New York stands out among American cities in celebrating the winter months. Rockefeller Center is famous for its ice rink, which becomes the beloved heart of Midtown Manhattan by attracting a handful of skaters and the crowds of onlookers who love to watch them glide back and forth. That’s an important lesson in winter recreation. The skaters or tobogganers are not the only ones served. There’s a multiplier effect, in which the hardy endeavors of a few draw other people to the scene, thus creating the critical mass for a bustling public place. Add a stand to buy hot chocolate or roasted chestnuts and things get even livelier. This idea of “triangulation” can create a major city center attraction even during the coldest months of the year. That’s the mission of Rockefeller Center, where music and other public events are programmed all winter long so that it becomes a spot to which New Yorkers and even out-of-towners naturally gravitate.

Less well-known nationally but equally important to locals are the winter goings-on at Bryant Park, right behind the New York Public Library on 42nd Street. This small mid-town park has increased winter activity by leaps and bounds with the addition of a holiday market and skating rink. The park’s café now stays open in the evening, and they even offer outdoor seating, which helps keep things lively after sundown. The Bryant Park Restoration Corporation emails people in the adjacent area periodically to let them know when the rink is open and encourage them to stop in at lunch or after work. This is important in building a winter constituency for the park, since most people don’t naturally think of going to the park in cold months. And like Rockefeller Center, Bryant Park offers events all through the winter. Too many cities shut off the lights and clear out the public spaces by January 2, when cold weather has just begun.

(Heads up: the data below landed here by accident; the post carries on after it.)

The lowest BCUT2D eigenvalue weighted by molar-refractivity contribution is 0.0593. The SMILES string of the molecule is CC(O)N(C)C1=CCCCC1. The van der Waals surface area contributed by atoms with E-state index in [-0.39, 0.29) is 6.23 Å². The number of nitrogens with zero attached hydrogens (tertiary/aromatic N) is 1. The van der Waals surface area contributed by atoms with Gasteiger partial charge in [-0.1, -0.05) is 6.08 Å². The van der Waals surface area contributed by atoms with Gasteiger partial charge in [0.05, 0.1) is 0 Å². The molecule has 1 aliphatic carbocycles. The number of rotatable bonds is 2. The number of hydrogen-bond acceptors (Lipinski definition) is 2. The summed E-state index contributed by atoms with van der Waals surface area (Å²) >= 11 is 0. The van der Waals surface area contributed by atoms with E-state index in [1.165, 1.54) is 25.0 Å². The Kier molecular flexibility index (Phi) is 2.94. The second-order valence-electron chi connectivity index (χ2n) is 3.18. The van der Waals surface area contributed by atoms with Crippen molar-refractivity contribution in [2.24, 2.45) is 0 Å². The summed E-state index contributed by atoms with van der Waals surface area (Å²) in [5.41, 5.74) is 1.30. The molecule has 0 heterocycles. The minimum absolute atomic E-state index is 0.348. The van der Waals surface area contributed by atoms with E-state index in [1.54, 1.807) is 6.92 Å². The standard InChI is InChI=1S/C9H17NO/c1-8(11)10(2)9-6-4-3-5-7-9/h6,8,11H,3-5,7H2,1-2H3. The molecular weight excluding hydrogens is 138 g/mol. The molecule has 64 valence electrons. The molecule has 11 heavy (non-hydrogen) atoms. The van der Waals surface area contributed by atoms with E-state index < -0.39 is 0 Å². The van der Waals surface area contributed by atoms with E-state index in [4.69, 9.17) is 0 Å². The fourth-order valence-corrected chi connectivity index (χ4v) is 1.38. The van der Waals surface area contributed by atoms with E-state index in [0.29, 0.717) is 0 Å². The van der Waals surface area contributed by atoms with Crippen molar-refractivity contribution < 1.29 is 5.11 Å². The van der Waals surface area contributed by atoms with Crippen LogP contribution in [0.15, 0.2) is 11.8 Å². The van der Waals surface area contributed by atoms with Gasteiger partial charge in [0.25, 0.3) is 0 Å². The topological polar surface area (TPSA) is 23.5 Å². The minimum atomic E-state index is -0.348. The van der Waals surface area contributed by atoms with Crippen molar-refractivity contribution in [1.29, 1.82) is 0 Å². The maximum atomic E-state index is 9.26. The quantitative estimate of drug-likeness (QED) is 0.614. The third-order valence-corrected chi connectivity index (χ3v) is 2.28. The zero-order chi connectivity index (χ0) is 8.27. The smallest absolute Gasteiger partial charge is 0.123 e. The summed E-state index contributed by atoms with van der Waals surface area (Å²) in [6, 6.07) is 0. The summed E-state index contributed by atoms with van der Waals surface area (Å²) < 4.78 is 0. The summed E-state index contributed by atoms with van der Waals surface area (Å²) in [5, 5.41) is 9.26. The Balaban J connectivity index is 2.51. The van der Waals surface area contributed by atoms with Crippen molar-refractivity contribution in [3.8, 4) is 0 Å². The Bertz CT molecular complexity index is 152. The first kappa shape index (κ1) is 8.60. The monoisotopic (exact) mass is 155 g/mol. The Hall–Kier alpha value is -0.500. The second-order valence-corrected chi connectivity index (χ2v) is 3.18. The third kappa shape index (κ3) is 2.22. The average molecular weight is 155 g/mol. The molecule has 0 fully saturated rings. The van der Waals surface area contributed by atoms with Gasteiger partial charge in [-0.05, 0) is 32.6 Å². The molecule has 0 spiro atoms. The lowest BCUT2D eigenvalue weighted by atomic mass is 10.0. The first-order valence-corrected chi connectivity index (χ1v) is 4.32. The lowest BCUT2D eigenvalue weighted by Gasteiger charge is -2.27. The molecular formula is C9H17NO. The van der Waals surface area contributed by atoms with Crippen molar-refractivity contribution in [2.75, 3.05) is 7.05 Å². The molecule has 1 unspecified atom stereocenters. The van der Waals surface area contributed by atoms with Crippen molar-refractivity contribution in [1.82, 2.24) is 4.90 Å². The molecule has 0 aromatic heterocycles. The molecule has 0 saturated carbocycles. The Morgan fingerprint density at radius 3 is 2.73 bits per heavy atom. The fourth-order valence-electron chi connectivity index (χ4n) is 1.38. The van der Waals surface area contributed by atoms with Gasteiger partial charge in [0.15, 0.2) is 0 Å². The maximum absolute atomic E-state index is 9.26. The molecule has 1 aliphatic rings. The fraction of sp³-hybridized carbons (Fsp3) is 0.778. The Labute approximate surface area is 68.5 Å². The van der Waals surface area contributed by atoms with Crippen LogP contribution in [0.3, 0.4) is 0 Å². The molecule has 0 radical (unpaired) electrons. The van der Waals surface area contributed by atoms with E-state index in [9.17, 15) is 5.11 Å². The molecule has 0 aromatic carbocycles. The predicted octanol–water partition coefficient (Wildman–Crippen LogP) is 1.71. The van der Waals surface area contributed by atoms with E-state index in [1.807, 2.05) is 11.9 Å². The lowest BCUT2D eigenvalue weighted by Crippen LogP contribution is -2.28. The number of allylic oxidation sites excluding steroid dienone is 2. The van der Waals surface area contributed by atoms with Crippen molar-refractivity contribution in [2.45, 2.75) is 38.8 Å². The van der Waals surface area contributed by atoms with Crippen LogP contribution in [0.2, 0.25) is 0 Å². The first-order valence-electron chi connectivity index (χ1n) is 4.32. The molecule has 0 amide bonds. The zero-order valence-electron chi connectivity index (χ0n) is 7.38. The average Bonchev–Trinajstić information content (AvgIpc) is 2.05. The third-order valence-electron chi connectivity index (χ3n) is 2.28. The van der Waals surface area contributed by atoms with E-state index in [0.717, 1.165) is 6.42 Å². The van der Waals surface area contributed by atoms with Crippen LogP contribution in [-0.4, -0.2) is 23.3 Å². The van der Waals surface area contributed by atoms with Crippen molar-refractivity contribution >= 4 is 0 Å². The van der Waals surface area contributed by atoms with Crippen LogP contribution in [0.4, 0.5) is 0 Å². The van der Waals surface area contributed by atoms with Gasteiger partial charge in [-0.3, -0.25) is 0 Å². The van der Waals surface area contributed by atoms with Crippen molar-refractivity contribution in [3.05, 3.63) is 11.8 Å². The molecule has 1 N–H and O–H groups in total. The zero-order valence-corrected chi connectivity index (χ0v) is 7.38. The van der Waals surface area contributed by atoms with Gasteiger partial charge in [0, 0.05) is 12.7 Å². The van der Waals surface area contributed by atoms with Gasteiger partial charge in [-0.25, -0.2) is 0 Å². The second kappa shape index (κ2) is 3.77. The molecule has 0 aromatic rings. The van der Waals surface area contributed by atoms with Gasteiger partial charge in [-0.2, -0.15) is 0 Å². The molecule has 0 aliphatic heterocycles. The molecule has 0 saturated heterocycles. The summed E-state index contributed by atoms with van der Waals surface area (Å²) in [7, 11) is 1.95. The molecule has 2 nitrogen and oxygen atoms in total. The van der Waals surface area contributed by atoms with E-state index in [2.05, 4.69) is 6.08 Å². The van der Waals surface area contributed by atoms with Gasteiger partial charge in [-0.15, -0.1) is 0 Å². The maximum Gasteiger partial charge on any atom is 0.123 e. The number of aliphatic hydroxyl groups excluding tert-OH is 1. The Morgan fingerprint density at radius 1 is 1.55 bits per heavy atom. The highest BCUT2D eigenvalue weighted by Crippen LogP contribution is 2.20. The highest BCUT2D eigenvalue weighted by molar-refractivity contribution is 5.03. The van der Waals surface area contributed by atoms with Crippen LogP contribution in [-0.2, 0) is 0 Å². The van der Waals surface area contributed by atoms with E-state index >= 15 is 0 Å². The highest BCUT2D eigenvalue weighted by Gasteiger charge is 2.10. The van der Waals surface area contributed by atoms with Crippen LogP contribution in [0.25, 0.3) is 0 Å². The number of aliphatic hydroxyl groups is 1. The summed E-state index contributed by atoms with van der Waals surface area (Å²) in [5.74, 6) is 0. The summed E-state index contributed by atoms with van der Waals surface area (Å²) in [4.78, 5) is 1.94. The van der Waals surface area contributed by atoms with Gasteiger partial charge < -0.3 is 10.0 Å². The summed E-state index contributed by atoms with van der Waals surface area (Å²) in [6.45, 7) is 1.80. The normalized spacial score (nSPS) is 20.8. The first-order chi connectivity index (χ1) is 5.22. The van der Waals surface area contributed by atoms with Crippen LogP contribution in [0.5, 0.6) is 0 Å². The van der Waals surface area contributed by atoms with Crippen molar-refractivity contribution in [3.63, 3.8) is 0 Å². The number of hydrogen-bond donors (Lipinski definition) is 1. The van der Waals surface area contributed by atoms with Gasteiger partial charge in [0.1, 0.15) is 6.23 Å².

Winter Markets and Celebrations Are Hot

In cities like Vienna and Salzburg in Austria, Munich in Germany, and Strasbourg and Paris in France, there is much thought and planning devoted to make sure the city stays lively once the leaves fall and the mercury drops. Popular places like street markets don’t close, they just take on another form. Holiday-themed markets are found in many places for several weeks before the Christmas holiday.

This tradition has now come to North America. Union Square and Columbus Circle in New York now feature European-style markets, and others can be found in places as varied as Salt Lake City; New Orleans; Washington DC; Santa Fe; Eugene, Oregon; and Santa Monica, California.

The holiday market keeps people coming to Union Square long after temperatures plummet.